Empty nest Christmas Eve

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It’s true that Mama’s Empty Nest will be empty this Christmas. My loved ones are flung far and wide.

Oldest daughter and son-in-law embarked on yet another adventurous excursion in another part of the world over the holidays.

Middle daughter must take care of the ill and infirm during her hospital shift as a nurse while Little One visits her other grandparents in another state.

Son, daughter-in-law, and Second Little One are celebrating with DIL’s family this year in yet another state.

So it’s just Papa and me keeping the home fires burning and the Christmas lights on.

But I refuse to be sad because this is a holiday to celebrate my Savior’s birth. Hence the poem I’ve written below.  (With apologies to Clement Clarke Moore, the author of ‘Twas the Night Before Christmas.)

‘Twas the night before Christmas, when all through the empty nest 

Not a creature was stirring, there wasn’t one guest. 

Two lonely stockings hung by the chimney with care,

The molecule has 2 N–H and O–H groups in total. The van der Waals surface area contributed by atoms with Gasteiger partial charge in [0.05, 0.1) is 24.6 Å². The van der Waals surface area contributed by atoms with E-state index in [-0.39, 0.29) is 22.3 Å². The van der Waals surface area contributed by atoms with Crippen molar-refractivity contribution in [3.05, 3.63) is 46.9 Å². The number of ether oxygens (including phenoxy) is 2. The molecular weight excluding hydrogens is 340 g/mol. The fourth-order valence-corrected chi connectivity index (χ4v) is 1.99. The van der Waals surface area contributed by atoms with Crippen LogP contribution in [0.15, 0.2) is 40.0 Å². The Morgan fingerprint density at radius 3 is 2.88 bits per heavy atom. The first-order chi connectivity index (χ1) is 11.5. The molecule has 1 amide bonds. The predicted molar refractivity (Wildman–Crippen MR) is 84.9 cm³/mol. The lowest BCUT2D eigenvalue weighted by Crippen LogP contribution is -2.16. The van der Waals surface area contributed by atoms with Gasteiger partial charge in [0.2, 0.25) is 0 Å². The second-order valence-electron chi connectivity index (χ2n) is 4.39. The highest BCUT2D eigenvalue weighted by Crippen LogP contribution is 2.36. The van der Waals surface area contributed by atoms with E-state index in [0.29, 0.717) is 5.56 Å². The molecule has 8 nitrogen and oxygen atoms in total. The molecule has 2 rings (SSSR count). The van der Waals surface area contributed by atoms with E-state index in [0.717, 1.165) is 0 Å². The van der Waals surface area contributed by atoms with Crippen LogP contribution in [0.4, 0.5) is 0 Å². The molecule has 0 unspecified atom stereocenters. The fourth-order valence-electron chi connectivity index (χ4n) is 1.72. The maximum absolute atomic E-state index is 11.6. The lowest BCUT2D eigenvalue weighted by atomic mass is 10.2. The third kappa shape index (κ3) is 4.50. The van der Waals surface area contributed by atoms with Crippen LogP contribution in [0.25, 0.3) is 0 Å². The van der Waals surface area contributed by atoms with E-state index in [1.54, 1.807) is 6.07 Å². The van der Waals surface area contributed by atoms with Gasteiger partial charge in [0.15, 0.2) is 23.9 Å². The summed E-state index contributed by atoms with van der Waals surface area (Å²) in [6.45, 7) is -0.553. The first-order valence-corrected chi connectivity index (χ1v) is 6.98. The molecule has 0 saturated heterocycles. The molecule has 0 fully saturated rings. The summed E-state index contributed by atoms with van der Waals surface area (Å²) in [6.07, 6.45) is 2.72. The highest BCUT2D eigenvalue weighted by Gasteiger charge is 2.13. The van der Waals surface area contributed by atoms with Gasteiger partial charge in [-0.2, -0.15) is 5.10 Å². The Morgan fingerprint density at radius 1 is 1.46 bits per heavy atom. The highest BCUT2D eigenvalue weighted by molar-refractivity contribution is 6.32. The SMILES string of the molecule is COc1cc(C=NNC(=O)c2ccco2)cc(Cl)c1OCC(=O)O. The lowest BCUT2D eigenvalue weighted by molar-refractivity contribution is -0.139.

With no hopes that St. Nicholas soon would be there.

The children were nestled elsewhere all snug in their beds;

While visions of their own Christmases danced in their heads;

And Papa in his pjs, and Mama not stressed, 

Had just settled in the bedroom for a good night’s rest.

When out on the lawn there wasn’t a sound,

But I decided to see just what was around.

Away to the window I walked so slowly,

And opened the blinds to look out and see.

The moon shined brightly like any other night,

But there was absolutely nothing, nowhere in sight.

No extra cars in the driveway, no human tracks in the snow,

There was only a deer darting through the yard below.

It wasn’t a reindeer but the usual kind,

And Christmases past began running through my mind,

When the house was full of laughter and fun

And all our children were home, yes every single one.

More rapid than eagles the memories came,

And I smiled as I remembered and called them by name.

That Christmas time spent with our first little child,

How excited she became and was no longer mild.

Then the second one arrived and doubled the fun

When two stockings hung by the chimney instead of one.

Our Christmas holiday became even more merry

With another bundle of joy in our arms we did carry.

As the years flew by in the snow bank of my mind

I thought how our family has been blessed oh so kind.

Three children God gave us to make our lives full

How I cherished each one of them every single Yule.

As I recalled special moments from all of those years

My eyes started filling with melancholy tears.

Now dash away! Dash away! Dash away all!

There’s no reason for sadness, no reason to bawl.